I'm not sure if Mogwai is trying to show their sensitive sides or what, but CODY is definitely something different than one has come to expect from the group. Sure, it's still largely instrumental, and there are a few moments of extreme sonics, but for the most part, their soft-loud, loud-soft sound that was so prevelant on songs such as "Like Herrod" and "Summer" off their Young Team release is nowhere to be found. I've read a lot of reviews where people have dismissed them as a one-trick band, and / or a worse version of Slint. While this disc probably won't gain them a lot of new listeners, it should at least prove that they have a lot more tricks and talent up their sleeve than some have given them credit for.
The tracks second self-titled track is a nice lead-on on what to expect from the disc. While it is fairly mellow for the group, it doesn't sound to extraordinary until the vocals come in. Instead of enlisting Aidan Moffat (of Arab Strap) as they have several times before, however, the group actually sings their own track. It's a slow-core track sounding somewhat like Low, and quite an interesting start for the group. After a couple more slow tracks, things pick up a little with the track "Kappa." Once again, it starts out slow and kind of feels like it may bust loose and be Mogwai of old, but it shows a little restraint along with its slide-guitar and again throws the listener for a loop. After the excellent "May Nothing But Happiness Come Through Your Door" and the two-minute novelty track "Oh! How The Dogs Stack Up," they manage to shake off the reigns a little bit more with a track called "Ex-Cowboy." The nine-minute piece builds for goes through two slow builds, each leading to a huge, layered wall of sound. Although it doesn't work quite as well as their track "MogwaiFearSatan," it has the same deliberate qualities and is one of the better tracks on the disc. Quickly on the heels, the group follows with another almost 10 minute track called "Chocky." This time, a piano takes the center stage and the song swirls and dissolves around this center piece. Again fairly subtle, but still quite excellent. In case you didn't have enough long tracks, the second-to-last song on the disc is a re-working of the almost 11-minute track "Christmas Steps" from the No Curfew, Fuck The Future EP. While it is more of the "soft-loud" sound that the group is known for, it's a nice inclusion on the disc.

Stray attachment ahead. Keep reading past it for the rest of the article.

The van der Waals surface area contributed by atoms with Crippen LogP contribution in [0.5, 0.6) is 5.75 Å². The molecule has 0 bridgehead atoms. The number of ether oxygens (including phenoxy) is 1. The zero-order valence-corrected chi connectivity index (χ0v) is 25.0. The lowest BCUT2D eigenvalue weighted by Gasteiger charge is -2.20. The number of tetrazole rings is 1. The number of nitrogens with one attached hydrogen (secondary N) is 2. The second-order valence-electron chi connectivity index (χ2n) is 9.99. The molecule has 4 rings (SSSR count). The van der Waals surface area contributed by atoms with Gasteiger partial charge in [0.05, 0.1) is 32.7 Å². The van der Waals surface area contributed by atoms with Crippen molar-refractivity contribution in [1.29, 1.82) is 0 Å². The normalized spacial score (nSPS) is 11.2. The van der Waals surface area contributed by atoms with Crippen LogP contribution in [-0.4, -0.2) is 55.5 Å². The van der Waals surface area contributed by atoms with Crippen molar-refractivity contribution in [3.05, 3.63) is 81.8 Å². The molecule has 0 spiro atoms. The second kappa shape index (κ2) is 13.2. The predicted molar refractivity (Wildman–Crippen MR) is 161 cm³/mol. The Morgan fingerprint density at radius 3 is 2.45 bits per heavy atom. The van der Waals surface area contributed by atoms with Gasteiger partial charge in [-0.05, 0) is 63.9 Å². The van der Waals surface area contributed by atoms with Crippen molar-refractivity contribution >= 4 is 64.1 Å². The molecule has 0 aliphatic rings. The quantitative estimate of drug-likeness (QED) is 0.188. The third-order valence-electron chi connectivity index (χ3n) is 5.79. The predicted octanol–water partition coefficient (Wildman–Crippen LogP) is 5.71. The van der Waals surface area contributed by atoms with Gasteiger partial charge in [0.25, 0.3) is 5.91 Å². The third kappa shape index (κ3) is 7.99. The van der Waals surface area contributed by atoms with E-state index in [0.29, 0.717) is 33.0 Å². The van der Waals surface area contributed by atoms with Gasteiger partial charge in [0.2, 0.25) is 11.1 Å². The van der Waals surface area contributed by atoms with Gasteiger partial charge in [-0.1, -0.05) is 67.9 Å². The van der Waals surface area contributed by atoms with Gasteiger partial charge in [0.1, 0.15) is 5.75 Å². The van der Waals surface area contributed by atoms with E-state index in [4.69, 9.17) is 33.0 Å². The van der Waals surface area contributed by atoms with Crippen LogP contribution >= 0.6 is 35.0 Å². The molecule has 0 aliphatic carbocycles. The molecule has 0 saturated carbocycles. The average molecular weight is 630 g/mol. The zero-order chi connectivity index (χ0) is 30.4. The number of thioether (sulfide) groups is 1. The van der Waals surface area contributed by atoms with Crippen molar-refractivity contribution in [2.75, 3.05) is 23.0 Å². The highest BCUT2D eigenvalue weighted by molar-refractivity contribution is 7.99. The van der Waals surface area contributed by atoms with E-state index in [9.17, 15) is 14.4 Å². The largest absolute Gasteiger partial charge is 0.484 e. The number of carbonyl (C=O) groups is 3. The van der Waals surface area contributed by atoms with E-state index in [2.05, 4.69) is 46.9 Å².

Overall, this disc is just a different release for the group. There are a few scattered moments of loudness, but the disc is more of an exercise in subtlety for the group. While things are quiet, they still manage to take tracks in interesting directions and they show that they can write a waltz just as well as their lablemates. While I tend to favor the energy and dynamics of their Young Team album a bit more, this disc is something that has really grown on me as one of those rainy-day listens. Not entirely gloomy, the disc does have a definite down feel to it, but sometimes that's a great thing.